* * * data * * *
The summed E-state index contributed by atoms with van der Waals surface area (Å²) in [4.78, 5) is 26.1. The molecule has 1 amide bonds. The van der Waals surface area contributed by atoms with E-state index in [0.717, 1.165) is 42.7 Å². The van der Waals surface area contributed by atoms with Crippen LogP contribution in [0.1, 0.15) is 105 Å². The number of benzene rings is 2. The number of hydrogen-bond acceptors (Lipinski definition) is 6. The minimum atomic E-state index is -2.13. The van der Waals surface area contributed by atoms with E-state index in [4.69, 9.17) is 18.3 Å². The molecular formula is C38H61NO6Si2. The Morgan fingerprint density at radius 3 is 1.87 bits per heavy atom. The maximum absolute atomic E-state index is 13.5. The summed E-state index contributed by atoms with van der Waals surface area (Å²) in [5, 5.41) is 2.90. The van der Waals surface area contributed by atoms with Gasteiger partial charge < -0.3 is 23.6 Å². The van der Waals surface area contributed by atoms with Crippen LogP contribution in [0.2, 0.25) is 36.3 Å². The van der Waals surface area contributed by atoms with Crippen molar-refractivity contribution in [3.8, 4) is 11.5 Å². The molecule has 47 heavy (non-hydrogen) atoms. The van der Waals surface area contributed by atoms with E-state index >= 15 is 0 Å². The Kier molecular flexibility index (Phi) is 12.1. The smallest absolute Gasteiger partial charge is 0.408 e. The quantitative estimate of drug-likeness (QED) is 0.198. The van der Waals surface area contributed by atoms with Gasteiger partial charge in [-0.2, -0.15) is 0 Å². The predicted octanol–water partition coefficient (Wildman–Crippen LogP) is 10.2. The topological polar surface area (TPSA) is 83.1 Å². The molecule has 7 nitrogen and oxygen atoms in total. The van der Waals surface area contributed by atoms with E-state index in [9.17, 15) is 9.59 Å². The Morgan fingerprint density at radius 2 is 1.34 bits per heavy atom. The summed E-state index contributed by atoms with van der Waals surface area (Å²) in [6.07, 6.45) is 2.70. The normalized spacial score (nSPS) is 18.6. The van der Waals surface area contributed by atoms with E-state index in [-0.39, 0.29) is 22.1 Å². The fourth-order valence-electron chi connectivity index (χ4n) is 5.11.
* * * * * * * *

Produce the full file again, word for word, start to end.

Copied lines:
The summed E-state index contributed by atoms with van der Waals surface area (Å²) in [4.78, 5) is 26.1. The molecule has 1 amide bonds. The van der Waals surface area contributed by atoms with E-state index in [0.717, 1.165) is 42.7 Å². The van der Waals surface area contributed by atoms with Crippen LogP contribution in [0.1, 0.15) is 105 Å². The number of benzene rings is 2. The number of hydrogen-bond acceptors (Lipinski definition) is 6. The minimum atomic E-state index is -2.13. The van der Waals surface area contributed by atoms with E-state index in [4.69, 9.17) is 18.3 Å². The molecular formula is C38H61NO6Si2. The Morgan fingerprint density at radius 3 is 1.87 bits per heavy atom. The maximum absolute atomic E-state index is 13.5. The summed E-state index contributed by atoms with van der Waals surface area (Å²) in [5, 5.41) is 2.90. The van der Waals surface area contributed by atoms with Gasteiger partial charge < -0.3 is 23.6 Å². The van der Waals surface area contributed by atoms with Crippen LogP contribution in [0.2, 0.25) is 36.3 Å². The van der Waals surface area contributed by atoms with Crippen molar-refractivity contribution in [3.8, 4) is 11.5 Å². The molecule has 47 heavy (non-hydrogen) atoms. The van der Waals surface area contributed by atoms with E-state index >= 15 is 0 Å². The Kier molecular flexibility index (Phi) is 12.1. The smallest absolute Gasteiger partial charge is 0.408 e. The quantitative estimate of drug-likeness (QED) is 0.198. The van der Waals surface area contributed by atoms with Gasteiger partial charge in [-0.2, -0.15) is 0 Å². The predicted octanol–water partition coefficient (Wildman–Crippen LogP) is 10.2. The topological polar surface area (TPSA) is 83.1 Å². The molecule has 7 nitrogen and oxygen atoms in total. The van der Waals surface area contributed by atoms with E-state index in [9.17, 15) is 9.59 Å². The Morgan fingerprint density at radius 2 is 1.34 bits per heavy atom. The summed E-state index contributed by atoms with van der Waals surface area (Å²) in [6.07, 6.45) is 2.70. The normalized spacial score (nSPS) is 18.6. The van der Waals surface area contributed by atoms with E-state index in [-0.39, 0.29) is 22.1 Å². The fourth-order valence-electron chi connectivity index (χ4n) is 5.11.